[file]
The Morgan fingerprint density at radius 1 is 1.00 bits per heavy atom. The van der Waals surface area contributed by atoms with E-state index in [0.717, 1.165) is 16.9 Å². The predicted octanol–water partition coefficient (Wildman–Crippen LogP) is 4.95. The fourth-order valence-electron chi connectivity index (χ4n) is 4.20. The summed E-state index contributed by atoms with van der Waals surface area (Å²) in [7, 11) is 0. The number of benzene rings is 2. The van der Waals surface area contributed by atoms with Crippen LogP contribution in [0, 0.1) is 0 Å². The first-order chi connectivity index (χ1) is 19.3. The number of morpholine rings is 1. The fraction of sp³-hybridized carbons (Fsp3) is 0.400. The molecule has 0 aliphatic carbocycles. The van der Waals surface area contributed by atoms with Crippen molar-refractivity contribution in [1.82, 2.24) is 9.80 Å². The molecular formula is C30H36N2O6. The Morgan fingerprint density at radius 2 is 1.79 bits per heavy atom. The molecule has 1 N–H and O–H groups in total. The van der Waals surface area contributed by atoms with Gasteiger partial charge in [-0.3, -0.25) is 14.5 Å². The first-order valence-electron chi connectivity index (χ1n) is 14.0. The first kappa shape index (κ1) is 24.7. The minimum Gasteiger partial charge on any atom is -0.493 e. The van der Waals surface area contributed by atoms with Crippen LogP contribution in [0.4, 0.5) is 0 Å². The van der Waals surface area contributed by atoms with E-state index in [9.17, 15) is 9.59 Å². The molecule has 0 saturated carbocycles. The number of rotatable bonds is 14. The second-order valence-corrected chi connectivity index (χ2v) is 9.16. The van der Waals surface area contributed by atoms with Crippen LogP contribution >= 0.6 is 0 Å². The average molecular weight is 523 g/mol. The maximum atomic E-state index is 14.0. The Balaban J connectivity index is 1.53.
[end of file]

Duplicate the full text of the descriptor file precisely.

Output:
The Morgan fingerprint density at radius 1 is 1.00 bits per heavy atom. The van der Waals surface area contributed by atoms with E-state index in [0.717, 1.165) is 16.9 Å². The predicted octanol–water partition coefficient (Wildman–Crippen LogP) is 4.95. The fourth-order valence-electron chi connectivity index (χ4n) is 4.20. The summed E-state index contributed by atoms with van der Waals surface area (Å²) in [7, 11) is 0. The number of benzene rings is 2. The van der Waals surface area contributed by atoms with Crippen LogP contribution in [0, 0.1) is 0 Å². The first-order chi connectivity index (χ1) is 19.3. The number of morpholine rings is 1. The fraction of sp³-hybridized carbons (Fsp3) is 0.400. The molecule has 0 aliphatic carbocycles. The van der Waals surface area contributed by atoms with Crippen molar-refractivity contribution in [1.82, 2.24) is 9.80 Å². The molecular formula is C30H36N2O6. The Morgan fingerprint density at radius 2 is 1.79 bits per heavy atom. The molecule has 1 N–H and O–H groups in total. The van der Waals surface area contributed by atoms with Gasteiger partial charge in [-0.3, -0.25) is 14.5 Å². The first-order valence-electron chi connectivity index (χ1n) is 14.0. The first kappa shape index (κ1) is 24.7. The minimum Gasteiger partial charge on any atom is -0.493 e. The van der Waals surface area contributed by atoms with Crippen LogP contribution in [0.4, 0.5) is 0 Å². The van der Waals surface area contributed by atoms with E-state index in [9.17, 15) is 9.59 Å². The molecule has 0 saturated carbocycles. The number of rotatable bonds is 14. The second-order valence-corrected chi connectivity index (χ2v) is 9.16. The van der Waals surface area contributed by atoms with Crippen LogP contribution >= 0.6 is 0 Å². The average molecular weight is 523 g/mol. The maximum atomic E-state index is 14.0. The Balaban J connectivity index is 1.53.